The environmental crisis is real, urgent, and of global reach and significance. Climate change is framed as the largest threat. But this threat is seen almost exclusively as a problem of too much CO2 emissions. Is climate change more important and more urgent than the loss of biodiversity, the degradation of arable soils, or the depletion of fresh water? Can any of these phenomena even be considered in isolation from each other?
This paper argues that the way we describe and frame a problem very much predetermines the kinds of solutions and answers we seek, e.g. carbon-centric mode creates and even destroys knowledge at the same time. The authors of this essay invite the readers to take a step back and brush climate policy against the nap.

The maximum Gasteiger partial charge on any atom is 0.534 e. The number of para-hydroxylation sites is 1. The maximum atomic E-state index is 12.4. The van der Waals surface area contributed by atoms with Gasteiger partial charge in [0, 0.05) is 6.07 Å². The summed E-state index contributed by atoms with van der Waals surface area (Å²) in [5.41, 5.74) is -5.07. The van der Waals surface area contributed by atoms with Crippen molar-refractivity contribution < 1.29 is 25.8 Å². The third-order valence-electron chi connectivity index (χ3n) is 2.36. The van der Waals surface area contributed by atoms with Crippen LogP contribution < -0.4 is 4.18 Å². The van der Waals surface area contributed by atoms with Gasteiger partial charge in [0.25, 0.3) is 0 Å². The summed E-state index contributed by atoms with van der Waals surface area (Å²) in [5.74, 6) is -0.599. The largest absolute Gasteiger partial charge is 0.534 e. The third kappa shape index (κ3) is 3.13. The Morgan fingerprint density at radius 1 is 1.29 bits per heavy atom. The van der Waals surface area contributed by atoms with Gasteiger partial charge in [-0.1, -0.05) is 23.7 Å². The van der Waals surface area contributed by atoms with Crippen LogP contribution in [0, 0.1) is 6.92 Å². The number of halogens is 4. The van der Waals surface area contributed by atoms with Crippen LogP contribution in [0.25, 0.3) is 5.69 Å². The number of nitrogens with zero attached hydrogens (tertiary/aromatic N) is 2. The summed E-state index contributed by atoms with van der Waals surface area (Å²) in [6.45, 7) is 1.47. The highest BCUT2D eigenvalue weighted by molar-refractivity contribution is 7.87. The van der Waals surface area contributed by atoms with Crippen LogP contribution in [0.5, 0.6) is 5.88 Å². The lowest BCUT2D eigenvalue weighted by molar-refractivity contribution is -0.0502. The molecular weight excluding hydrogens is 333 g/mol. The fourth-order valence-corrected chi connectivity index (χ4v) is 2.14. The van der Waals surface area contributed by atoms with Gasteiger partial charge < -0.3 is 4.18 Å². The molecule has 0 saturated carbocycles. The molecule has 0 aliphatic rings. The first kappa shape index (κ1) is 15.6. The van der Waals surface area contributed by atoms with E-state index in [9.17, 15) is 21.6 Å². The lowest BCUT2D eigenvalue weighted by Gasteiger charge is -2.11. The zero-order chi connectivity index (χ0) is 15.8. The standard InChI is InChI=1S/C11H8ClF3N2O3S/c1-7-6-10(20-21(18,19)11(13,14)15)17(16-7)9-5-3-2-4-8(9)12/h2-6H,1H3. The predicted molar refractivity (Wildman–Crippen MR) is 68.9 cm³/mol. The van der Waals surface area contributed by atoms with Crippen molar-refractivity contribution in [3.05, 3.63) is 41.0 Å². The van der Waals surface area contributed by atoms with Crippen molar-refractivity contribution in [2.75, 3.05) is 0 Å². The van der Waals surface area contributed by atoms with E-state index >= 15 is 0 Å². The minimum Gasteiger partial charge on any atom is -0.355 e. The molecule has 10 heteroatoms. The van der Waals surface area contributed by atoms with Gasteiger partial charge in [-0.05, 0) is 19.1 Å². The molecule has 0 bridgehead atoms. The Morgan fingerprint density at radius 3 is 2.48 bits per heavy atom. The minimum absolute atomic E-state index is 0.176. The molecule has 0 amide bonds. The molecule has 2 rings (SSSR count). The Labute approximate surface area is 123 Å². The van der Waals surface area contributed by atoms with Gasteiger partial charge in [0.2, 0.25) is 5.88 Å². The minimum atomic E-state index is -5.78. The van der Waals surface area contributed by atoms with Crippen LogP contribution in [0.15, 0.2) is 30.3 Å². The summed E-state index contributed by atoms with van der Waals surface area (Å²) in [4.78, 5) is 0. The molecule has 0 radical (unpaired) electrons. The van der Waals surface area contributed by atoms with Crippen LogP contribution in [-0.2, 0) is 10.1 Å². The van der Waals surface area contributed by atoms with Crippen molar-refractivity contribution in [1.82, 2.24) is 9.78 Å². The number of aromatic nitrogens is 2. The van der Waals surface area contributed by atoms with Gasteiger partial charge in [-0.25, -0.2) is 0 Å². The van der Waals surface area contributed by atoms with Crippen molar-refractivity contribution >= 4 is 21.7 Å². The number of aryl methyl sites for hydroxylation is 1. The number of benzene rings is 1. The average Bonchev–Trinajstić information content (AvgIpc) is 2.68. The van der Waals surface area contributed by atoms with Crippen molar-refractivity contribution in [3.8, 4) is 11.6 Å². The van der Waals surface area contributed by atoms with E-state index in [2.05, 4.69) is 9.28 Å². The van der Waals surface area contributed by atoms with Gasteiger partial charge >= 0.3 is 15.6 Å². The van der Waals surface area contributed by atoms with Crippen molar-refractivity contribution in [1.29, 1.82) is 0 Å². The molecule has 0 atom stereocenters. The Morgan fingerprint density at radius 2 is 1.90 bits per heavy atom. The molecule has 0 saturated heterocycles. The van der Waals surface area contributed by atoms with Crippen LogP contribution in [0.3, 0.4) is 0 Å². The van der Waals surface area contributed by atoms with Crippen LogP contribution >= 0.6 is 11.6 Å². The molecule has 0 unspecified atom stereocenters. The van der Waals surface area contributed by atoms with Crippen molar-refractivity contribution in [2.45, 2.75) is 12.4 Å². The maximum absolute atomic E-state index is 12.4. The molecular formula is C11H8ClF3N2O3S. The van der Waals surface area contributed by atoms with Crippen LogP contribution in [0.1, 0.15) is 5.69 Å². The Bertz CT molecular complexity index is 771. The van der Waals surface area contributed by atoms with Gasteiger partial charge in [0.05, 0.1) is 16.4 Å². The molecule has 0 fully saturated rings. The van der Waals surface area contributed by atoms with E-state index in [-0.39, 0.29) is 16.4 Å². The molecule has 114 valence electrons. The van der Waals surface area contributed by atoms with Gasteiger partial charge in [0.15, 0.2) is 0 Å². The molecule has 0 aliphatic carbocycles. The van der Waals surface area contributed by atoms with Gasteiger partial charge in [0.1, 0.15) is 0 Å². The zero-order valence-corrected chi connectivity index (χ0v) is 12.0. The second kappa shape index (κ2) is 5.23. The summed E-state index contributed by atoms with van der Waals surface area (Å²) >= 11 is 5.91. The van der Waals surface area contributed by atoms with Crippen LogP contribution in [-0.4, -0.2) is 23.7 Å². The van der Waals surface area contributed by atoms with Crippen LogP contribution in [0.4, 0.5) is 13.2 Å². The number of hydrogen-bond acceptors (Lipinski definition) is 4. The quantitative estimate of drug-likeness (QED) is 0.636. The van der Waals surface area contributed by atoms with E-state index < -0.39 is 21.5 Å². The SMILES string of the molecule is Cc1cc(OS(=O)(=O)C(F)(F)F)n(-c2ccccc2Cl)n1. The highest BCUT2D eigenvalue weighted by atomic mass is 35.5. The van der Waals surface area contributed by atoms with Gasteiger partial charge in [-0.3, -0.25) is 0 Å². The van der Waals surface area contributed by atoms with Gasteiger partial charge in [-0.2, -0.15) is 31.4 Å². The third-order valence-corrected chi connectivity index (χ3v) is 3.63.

With an introductory preface by Wolfgang Sachs.
- Calories and temperature
- Carbon accounting
- Economic growth accounting
- Increasing visibility and invisibility at the same time
- Metric mindset, capitalism and epistemicide